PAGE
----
By Nasim Fekrat (in Pennsylvania, U.S.)

Do you remember last year in April 2009, the Guardian published a video of a 17-year-old girl's flogging by the Taliban in Swat Valley? Another incident just happened a few days ago in Dolina district in Ghor province, central Afghanistan. Ghor is one of the poorest provinces in central Afghanistan, and Dolina district has been a safe haven for illegal armed groups, which have committed these kinds of brutal acts before. The video, released on February 18, shows a man with a white turban flogging a woman who is submissively standing against 40 lashes.

In this video you can only see one of the women but two other women and one man were publicly beaten in the same way. Abdul Hai Khatibi, a spokesman for the Governor of Ghor, told the media that these women were forcibly married in Dolina district, but both later ran away from their husbands' houses. The local police in Herat province arrested them in Chasht district wearing men's clothes. The women were then taken back to their village and handed over to their husbands.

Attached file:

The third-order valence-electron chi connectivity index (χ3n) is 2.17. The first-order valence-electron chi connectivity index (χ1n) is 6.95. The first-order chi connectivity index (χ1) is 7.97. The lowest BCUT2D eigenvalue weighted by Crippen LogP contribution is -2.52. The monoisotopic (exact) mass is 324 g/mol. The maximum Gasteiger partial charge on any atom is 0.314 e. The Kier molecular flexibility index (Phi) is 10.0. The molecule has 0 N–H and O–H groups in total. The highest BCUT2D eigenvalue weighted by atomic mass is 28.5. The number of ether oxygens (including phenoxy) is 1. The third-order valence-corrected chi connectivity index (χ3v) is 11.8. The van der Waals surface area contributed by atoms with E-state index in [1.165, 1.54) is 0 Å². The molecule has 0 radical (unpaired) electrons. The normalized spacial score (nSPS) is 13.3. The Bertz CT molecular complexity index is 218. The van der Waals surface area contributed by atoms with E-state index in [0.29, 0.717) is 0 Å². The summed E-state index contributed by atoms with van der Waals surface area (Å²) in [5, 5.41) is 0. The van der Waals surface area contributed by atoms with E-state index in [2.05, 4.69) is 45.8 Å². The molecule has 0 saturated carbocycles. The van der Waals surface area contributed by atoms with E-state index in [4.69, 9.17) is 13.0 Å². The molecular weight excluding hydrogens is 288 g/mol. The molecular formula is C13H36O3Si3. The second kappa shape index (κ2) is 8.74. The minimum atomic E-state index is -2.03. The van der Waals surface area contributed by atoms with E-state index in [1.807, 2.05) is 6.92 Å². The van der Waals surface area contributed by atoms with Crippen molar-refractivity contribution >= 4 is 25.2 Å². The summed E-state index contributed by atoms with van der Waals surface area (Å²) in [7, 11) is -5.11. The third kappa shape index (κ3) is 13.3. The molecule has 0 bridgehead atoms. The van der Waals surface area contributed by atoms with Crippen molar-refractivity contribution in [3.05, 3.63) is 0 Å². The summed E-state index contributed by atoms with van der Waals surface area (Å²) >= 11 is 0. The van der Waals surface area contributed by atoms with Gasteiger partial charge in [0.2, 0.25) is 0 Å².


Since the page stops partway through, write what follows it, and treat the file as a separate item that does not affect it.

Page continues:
According to another local newspaper, a local cleric issued the decree and a local warlord called Fazl Ahad carried out the decree publicly. Fazl Ahad has taken part in the Disarmament Demobilization and Reintegration (DDR) program, but he still has control over the area despite the presence of Lithuanian soldiers in Ghor Province. For the last three months, he has jailed several people including a trader who was also forced by Fazl Ahad to divorce his two wives.

Such incidents are not rare. In August 2008, two rapists were pardoned by President Hamid Karzai, which raised international concerns in Afghanistan. Karzai has pardoned three men who had been found guilty of gang raping a woman in the northern province of Samangan. The woman, Sara, and her family found out when they saw the rapists back in the village.

But when it comes to evaluating need and providing assistance, money is pouring into southern provinces where most of the violence going on. The United States and international community are fighting to win the hearts and minds of the Taliban but it is important to know that they are losing the hearts and minds of people who are marginalized and forgotten. Maybe this incident will cause a public outcry to the Karzai government and the international community to hear the voice of these helpless women and to end the brutality and savagery against them.

Nasim Fekrat is the editor of the Afghan Lord blog. He is now a student at Dickinson College in Carlisle, Pennsylvania.

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